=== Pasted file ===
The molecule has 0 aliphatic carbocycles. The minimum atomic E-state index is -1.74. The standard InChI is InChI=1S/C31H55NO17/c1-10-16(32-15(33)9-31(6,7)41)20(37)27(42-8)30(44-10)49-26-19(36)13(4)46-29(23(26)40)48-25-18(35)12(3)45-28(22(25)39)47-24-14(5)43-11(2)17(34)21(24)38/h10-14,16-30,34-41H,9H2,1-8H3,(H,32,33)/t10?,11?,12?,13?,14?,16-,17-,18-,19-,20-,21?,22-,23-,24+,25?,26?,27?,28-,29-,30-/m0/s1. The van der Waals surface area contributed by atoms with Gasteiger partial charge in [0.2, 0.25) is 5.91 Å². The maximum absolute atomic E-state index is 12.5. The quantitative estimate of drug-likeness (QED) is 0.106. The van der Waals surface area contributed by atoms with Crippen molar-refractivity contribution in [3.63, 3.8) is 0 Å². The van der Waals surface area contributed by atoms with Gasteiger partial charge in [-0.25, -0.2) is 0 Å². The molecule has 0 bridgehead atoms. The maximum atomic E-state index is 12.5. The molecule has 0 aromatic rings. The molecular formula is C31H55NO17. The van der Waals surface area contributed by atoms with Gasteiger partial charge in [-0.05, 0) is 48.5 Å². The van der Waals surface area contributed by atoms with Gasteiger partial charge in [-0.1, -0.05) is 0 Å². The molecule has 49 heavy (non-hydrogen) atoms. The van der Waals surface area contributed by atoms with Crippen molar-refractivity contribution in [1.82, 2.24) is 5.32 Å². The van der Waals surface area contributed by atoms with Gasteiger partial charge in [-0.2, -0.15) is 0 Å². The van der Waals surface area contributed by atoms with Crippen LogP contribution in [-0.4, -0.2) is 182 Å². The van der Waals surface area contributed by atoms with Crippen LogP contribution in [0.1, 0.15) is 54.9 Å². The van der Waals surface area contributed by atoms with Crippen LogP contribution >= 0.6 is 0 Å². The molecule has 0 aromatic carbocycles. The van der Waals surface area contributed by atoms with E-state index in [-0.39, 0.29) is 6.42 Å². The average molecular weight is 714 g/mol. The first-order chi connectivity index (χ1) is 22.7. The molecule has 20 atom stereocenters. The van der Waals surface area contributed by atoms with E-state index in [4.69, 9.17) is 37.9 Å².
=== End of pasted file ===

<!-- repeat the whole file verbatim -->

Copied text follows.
The molecule has 0 aliphatic carbocycles. The minimum atomic E-state index is -1.74. The standard InChI is InChI=1S/C31H55NO17/c1-10-16(32-15(33)9-31(6,7)41)20(37)27(42-8)30(44-10)49-26-19(36)13(4)46-29(23(26)40)48-25-18(35)12(3)45-28(22(25)39)47-24-14(5)43-11(2)17(34)21(24)38/h10-14,16-30,34-41H,9H2,1-8H3,(H,32,33)/t10?,11?,12?,13?,14?,16-,17-,18-,19-,20-,21?,22-,23-,24+,25?,26?,27?,28-,29-,30-/m0/s1. The van der Waals surface area contributed by atoms with Gasteiger partial charge in [0.2, 0.25) is 5.91 Å². The maximum absolute atomic E-state index is 12.5. The quantitative estimate of drug-likeness (QED) is 0.106. The van der Waals surface area contributed by atoms with Crippen molar-refractivity contribution in [3.63, 3.8) is 0 Å². The van der Waals surface area contributed by atoms with Gasteiger partial charge in [-0.25, -0.2) is 0 Å². The molecule has 0 bridgehead atoms. The maximum atomic E-state index is 12.5. The molecule has 0 aromatic rings. The molecular formula is C31H55NO17. The van der Waals surface area contributed by atoms with Gasteiger partial charge in [-0.05, 0) is 48.5 Å². The van der Waals surface area contributed by atoms with Gasteiger partial charge in [-0.1, -0.05) is 0 Å². The molecule has 49 heavy (non-hydrogen) atoms. The van der Waals surface area contributed by atoms with Crippen molar-refractivity contribution in [1.82, 2.24) is 5.32 Å². The van der Waals surface area contributed by atoms with Gasteiger partial charge in [-0.2, -0.15) is 0 Å². The van der Waals surface area contributed by atoms with Crippen LogP contribution in [-0.4, -0.2) is 182 Å². The van der Waals surface area contributed by atoms with Crippen LogP contribution in [0.1, 0.15) is 54.9 Å². The van der Waals surface area contributed by atoms with Crippen LogP contribution >= 0.6 is 0 Å². The molecule has 0 aromatic carbocycles. The van der Waals surface area contributed by atoms with E-state index in [-0.39, 0.29) is 6.42 Å². The average molecular weight is 714 g/mol. The first-order chi connectivity index (χ1) is 22.7. The molecule has 20 atom stereocenters. The van der Waals surface area contributed by atoms with E-state index in [4.69, 9.17) is 37.9 Å².